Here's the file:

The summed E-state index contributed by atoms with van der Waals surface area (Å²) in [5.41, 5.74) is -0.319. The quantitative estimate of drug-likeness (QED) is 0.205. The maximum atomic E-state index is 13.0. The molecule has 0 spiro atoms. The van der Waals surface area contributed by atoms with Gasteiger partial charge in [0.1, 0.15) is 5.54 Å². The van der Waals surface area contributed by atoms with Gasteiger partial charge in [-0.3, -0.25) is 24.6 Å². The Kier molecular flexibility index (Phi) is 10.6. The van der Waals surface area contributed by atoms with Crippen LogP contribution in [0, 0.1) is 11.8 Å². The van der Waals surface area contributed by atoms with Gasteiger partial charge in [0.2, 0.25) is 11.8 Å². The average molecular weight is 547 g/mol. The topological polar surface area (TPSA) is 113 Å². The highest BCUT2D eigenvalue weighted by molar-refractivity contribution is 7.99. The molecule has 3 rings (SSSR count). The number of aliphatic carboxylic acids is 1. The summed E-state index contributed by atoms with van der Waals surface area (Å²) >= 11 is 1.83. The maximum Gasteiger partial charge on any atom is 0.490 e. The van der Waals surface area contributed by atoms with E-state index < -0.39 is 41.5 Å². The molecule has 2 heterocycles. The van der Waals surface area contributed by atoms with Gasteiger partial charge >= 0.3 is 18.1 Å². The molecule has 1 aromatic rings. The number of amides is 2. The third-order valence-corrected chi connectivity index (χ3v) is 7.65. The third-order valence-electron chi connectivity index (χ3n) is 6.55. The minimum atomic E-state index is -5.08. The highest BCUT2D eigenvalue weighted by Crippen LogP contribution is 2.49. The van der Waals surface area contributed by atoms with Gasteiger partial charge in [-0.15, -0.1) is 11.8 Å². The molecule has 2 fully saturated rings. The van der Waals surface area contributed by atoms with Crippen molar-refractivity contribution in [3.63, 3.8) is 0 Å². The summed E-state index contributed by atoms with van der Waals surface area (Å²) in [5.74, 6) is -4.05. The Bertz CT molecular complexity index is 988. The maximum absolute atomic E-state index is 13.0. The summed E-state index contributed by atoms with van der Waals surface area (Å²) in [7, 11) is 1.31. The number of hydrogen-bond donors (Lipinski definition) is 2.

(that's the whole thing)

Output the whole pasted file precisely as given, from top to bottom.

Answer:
The summed E-state index contributed by atoms with van der Waals surface area (Å²) in [5.41, 5.74) is -0.319. The quantitative estimate of drug-likeness (QED) is 0.205. The maximum atomic E-state index is 13.0. The molecule has 0 spiro atoms. The van der Waals surface area contributed by atoms with Gasteiger partial charge in [0.1, 0.15) is 5.54 Å². The van der Waals surface area contributed by atoms with Gasteiger partial charge in [-0.3, -0.25) is 24.6 Å². The Kier molecular flexibility index (Phi) is 10.6. The van der Waals surface area contributed by atoms with Crippen LogP contribution in [0, 0.1) is 11.8 Å². The van der Waals surface area contributed by atoms with Gasteiger partial charge in [0.2, 0.25) is 11.8 Å². The average molecular weight is 547 g/mol. The topological polar surface area (TPSA) is 113 Å². The highest BCUT2D eigenvalue weighted by molar-refractivity contribution is 7.99. The molecule has 3 rings (SSSR count). The number of aliphatic carboxylic acids is 1. The summed E-state index contributed by atoms with van der Waals surface area (Å²) >= 11 is 1.83. The maximum Gasteiger partial charge on any atom is 0.490 e. The van der Waals surface area contributed by atoms with E-state index < -0.39 is 41.5 Å². The molecule has 2 heterocycles. The van der Waals surface area contributed by atoms with Gasteiger partial charge >= 0.3 is 18.1 Å². The molecule has 1 aromatic rings. The number of amides is 2. The third-order valence-corrected chi connectivity index (χ3v) is 7.65. The third-order valence-electron chi connectivity index (χ3n) is 6.55. The minimum atomic E-state index is -5.08. The highest BCUT2D eigenvalue weighted by Crippen LogP contribution is 2.49. The van der Waals surface area contributed by atoms with Gasteiger partial charge in [-0.15, -0.1) is 11.8 Å². The molecule has 2 fully saturated rings. The van der Waals surface area contributed by atoms with Crippen molar-refractivity contribution in [3.63, 3.8) is 0 Å². The summed E-state index contributed by atoms with van der Waals surface area (Å²) in [5.74, 6) is -4.05. The Bertz CT molecular complexity index is 988. The maximum absolute atomic E-state index is 13.0. The summed E-state index contributed by atoms with van der Waals surface area (Å²) in [7, 11) is 1.31. The number of hydrogen-bond donors (Lipinski definition) is 2.